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Writing the Procedure

[Types of Variables] [Activity #1] [Activity #2] [Activity #3] [Steps to Success] [Move Beyond]

You're doing great! You've chosen a topic and asked a question. You've done a little bit of research and made a best guess as to what the answer might be. Now it's time to design your experiment. The first step is to write the procedure. Once you complete the activities on this page, you'll be well on your way to a complete experimental procedure!

The procedure is a set of very specific instruction about how you are going to conduct your experiment. Consider the image below. What happened to the sandwich on the left?

Image compares a poorly written procedure with a well-written procedure for making a peanut butter and jelly sandwich

Sadly, no one could eat the sandwich on the left. It doesn't even look like a sandwich! The problem is a lack of detail. If you have never made a peanut butter and jelly sandwich, the very precise and detailed directions on the right would be necessary to make the sandwich correctly. Details are the most important part of any experiment because without detail, it would be nearly impossible for someone else to replicate your experiment.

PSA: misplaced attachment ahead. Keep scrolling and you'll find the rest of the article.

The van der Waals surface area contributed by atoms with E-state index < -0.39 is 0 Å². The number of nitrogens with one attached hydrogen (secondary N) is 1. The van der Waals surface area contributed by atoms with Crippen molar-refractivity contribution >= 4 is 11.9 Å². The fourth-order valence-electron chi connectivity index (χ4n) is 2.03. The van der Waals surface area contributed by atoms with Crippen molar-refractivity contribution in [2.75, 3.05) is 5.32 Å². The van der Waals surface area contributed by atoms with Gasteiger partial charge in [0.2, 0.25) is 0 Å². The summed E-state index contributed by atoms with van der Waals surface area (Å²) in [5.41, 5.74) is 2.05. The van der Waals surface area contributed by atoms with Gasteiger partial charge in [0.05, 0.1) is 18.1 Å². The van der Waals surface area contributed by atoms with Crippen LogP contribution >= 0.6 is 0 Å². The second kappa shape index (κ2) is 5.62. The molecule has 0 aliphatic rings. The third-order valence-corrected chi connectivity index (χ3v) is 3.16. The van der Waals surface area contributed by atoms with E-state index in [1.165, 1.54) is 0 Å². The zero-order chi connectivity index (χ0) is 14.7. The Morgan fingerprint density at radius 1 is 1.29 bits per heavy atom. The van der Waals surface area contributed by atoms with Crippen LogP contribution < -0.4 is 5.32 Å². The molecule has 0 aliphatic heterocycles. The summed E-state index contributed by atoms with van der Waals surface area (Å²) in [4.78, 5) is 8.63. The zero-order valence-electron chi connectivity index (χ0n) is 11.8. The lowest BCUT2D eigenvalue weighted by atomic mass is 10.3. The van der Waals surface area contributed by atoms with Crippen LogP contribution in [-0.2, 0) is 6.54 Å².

Variables

Details also help to control variables in your experiment. Before you can begin writing the procedure, you need to decide on your independent variable. There are three types of variables to consider:

Independent Variable

The independent variable is the one that YOU choose to help you answer your question. A well designed experiment has only one independent variable. That means you can only change one condition in each experiment. This type of variable is something that you do differently in each trial (i.e. the type of liquid you give each plant changes, the weight of the ball you throw is different each time). Nothing else should change but this one variable.

Controlled Variables

These are all the materials, measurements, and methods that you want to stay exactly the same so that the only thing responsible for change is the independent variable you chose. Every experiment has many controlled variables. These variables should be exactly the same for every trial (i.e. the type of plant used should be exactly the same; the target for the ball is always the same distance away).

Dependent Variable

The dependent variable is the thing that changes as a result of your independent variable, or the one thing that you intentionally changed. This is like cause and effect. What happened (the dependent variable) because of what you changed (independent variable)?

If there's more than one independent variable, the experiment becomes flawed because you can't be sure what caused the changes you observed. It can be hard to figure out what other conditions must stay the same, but it is important to think it through before you start your experiment.

Activity #1: Start Thinking!

description of independent variable, dependent variable, and control